The two days of Rosh Hashanah (the Jewish New Year) usher in Ten days of Repentance which end on Yom Kippur, the Day of Atonement. It is during these days that observant Jews review their actions of the previous year, identify sins and repent.
On the tenth day, Yom Kippur, there is 24 hours of fasting, reviewing internally sins and previous behaviours, repenting, and pledging to improve in the next year. It is a day of prayer asking the Almighty to grant us a year of peace, prosperity, and blessing.
A common greeting during these holy days is, “May you be inscribed in the Book of Life for the coming year.” Another tradition during this time is to go to a body of water and throw in pieces of bread, to symbolise the casting away of previous sins.
In 2017, Rosh Hashanah is celebrated beginning on September 20 at sunset.
To mark the occasion of the festivals of Rosh Hashanah and Yom Kippur, a young adult from Western Australia shares her spiritual journey as someone who was born into the Jewish faith and embraced also the teachings of Sathya Sai Baba.
"For me the teachings of Sathya Sai Baba always made sense. The simple way in which He was able to describe the complexities of this world meant that I always had answers at my fingertips. The challenge for me was marrying these teachings within the religion and culture to which I belonged.
My hometown, Perth is often joked of as being one of, if not THE most isolated city in the world. It is with mirth and a little pride that Perth-ites remind this to anyone who will listen. Vacationers who holiday in our fair city describe it as an ‘overgrown country town’. As a young girl, growing up I went to Synagogue on Friday nights and Saturday mornings with my father, attended the only Jewish school (learning Jewish subjects alongside the academic ones), and socialised in a Jewish community that was by no means diverse in its thinking.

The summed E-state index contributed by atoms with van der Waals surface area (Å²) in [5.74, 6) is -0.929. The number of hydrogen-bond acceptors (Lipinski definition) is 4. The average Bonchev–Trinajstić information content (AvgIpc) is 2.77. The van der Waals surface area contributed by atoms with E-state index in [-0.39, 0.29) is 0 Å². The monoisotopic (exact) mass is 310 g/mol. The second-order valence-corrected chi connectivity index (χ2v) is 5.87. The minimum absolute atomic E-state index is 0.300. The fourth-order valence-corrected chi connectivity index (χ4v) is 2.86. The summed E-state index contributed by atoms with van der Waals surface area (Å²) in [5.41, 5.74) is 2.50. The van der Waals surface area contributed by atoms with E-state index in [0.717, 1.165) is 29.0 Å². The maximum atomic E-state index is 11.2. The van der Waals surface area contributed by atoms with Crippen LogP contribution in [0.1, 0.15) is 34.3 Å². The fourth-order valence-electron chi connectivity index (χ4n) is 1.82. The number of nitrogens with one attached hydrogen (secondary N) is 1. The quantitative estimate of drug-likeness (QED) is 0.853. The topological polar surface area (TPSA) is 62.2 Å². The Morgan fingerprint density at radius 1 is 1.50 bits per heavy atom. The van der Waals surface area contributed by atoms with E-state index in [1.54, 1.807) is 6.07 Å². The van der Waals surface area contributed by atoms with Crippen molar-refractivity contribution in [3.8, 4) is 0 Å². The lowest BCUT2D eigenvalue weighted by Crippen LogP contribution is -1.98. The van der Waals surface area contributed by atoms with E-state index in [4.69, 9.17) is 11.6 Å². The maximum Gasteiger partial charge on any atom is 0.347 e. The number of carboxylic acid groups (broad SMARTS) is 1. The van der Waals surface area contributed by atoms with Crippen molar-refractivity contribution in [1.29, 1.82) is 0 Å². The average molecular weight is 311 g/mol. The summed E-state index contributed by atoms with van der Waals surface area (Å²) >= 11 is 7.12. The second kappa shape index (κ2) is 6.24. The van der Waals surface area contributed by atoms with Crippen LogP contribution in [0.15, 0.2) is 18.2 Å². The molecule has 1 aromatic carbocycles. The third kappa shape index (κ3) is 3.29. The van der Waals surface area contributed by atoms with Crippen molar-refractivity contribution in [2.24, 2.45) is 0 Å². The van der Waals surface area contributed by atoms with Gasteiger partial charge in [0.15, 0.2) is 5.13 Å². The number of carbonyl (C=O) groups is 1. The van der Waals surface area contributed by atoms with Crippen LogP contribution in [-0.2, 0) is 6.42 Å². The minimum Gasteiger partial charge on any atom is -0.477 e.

For those who don’t know, fundamental to the Jewish religion are the 10 commandments. The first 4 are commandments relating to God. Essentially they are:
- I am the LORD thy God.
- You shall have no other gods before me.
- You shall have no graven images or likenesses (referring to idol worship).
- You shall not take the LORD's name in vain.
You can imagine the implications of a Jewish family who worshiped at the feet of a guru in India, had images in their home of such a man, sung devotional songs using the names of many Gods every week, or worse yet referred to a man as God incarnated. This was something I needed to be able to explain to myself as well as to others in the close knit community of which I was a part.
Luckily for me one of the subjects I was required to take at school was Tanach. In this class we learned the various Rabbinical interpretations of different Bible passages. I learned quickly that if even the most learned Rabbis could have different interpretations and ideas about a simple sentence, it meant that every belief we were taught was simply an interpretation of a teaching. This revelation opened up everything and allowed me the space to reconcile my two seemingly conflicting philosophies. Subsequently I became an astute student in Tanach lessons to the point where my teacher at the time suggested that I attend a Yeshiva, which is a school for studying The Bible as he believed I had a talent for it. I had decided to learn the rules well, so that I could bend them effectively and I did not have to wait long…